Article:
10 YEARS AGO - Kids First Coalition announced Associate District Judge John Gardner as the 2010 recipient of the Pottawatomie County “Child Advocate of the Year” award. The award was given each year to someone who evidenced true advocacy for abused and neglected children in the Pottawatomie County area.
Gardner was nominated by the entire Youth and Family staff and CASA volunteers. He was taken completely by surprise when the award was announced by Judge Glenn Dale Carter, retired judge and a former recipient himself.
The Kids First Coalition, formerly the District V Task Force on Child Abuse, had been around for more than 10 years.
FIVE YEARS AGO - Shawnee City Commission voted in favor of an appointment process to fill the recently vacated Ward 1 seat. Opposing that action, Citizen Potawatomi Nation offered to cover the estimated expenses of a special election.
In an advertisement in the Sunday, April 12, News-Star, CPN called for democracy. Commissioners responded to the tribe’s proposal. On April 6, Gary Vogel emailed his resignation to city commissioners, city officials and the News-Star. Vogel, who had served Ward 1 since September 2014, cited ongoing health issues.
City Clerk Phyllis Loftis, at the latest city commission meeting, detailed a special election to fill the vacancy would cost $10,000 to $12,000. City commission, with a sole vote of opposition from Commissioner Lesa Shaw, voted 5-1 to advertise for the position and utilize an online application.
Commissioner James Harrod had said he was against the election cost. Commissioner Linda Agee said Monday her concern was not so much cost, but the time it would take to fill the vacancy through an election. She noted the decision was difficult.
In the CPN advertisement, the tribe suggested hypocrisy within the commission. The commission generally agreed there was no need for an election and the cost of such.
One Year ago - The Oklahoma Association of School Administrators (OASA) announced Marty Lewis of Gordon Cooper Technology Center as the 2019 OASA District 20 Superintendent of the Year. Mr. Lewis was recognized at the Cooperative Council for Oklahoma School Administration (CCOSA) Summer Leadership Conference in June and was also eligible to submit an application for the State Superintendent of the Year that would be awarded in May.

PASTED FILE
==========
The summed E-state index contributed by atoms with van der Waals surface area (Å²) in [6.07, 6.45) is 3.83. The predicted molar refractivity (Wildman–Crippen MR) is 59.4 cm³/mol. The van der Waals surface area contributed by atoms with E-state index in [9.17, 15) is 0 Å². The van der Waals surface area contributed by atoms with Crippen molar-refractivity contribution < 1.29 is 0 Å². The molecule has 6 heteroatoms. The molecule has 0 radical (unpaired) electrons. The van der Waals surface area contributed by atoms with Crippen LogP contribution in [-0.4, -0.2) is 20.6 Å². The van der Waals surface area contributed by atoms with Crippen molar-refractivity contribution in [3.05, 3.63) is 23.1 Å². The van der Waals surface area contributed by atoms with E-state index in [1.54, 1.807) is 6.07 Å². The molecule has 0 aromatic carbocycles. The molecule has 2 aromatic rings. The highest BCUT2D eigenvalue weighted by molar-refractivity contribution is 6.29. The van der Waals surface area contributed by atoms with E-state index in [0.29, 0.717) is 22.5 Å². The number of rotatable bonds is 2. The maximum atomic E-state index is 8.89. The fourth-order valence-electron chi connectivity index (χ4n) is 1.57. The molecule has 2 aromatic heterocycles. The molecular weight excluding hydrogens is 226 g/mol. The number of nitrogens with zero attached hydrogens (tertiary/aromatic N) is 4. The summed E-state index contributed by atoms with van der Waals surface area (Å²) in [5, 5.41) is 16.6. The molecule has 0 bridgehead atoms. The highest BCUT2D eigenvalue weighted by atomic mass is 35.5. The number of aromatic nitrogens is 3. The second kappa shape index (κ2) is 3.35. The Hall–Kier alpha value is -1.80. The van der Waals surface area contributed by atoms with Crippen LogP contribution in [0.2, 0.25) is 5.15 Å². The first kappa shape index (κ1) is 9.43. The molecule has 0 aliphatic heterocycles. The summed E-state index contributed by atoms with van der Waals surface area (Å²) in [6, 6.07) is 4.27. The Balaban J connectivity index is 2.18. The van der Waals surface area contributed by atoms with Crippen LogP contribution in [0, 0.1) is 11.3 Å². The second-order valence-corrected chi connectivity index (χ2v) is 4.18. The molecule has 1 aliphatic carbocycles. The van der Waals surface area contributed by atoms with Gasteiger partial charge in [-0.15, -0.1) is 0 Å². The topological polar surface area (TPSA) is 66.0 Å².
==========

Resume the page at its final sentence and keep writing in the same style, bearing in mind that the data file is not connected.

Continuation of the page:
OASA annually recognized outstanding administrators who: demonstrated successful experience in top level educational administration; had a sound, dynamic and realistic philosophy of education; could inspire and motivate people and give support and recognition for the contributions of others; had a record which evidenced continued professional and personal growth through appropriate training and experiences including skills in human relations and the stamina to cope with the pressures of the job; had the ability to speak for education on all levels with special emphasis on the district level; and had made contributions to educational administration.
During his 14 years at Gordon Cooper Technology Center, Marty Lewis had emphasized the importance of accountability, fostered excellence in customer service, and instituted data-driven decision- making throughout the school.
(These stories and hundreds more appear in the six-volume history of Shawnee, entitled “REDBUD CITY.” They could normally be purchased at the Pottawatomie County Historical Society. However, due to the current health crisis in the United States, they are closed. If you cannot obtain a copy, you may call me at (918) 470-3728, and I will mail you a copy. The first three volumes are currently available, and hopefully, the fourth is coming out this fall. The price is $30 per volume.)
Clyde Wooldridge is a local historian.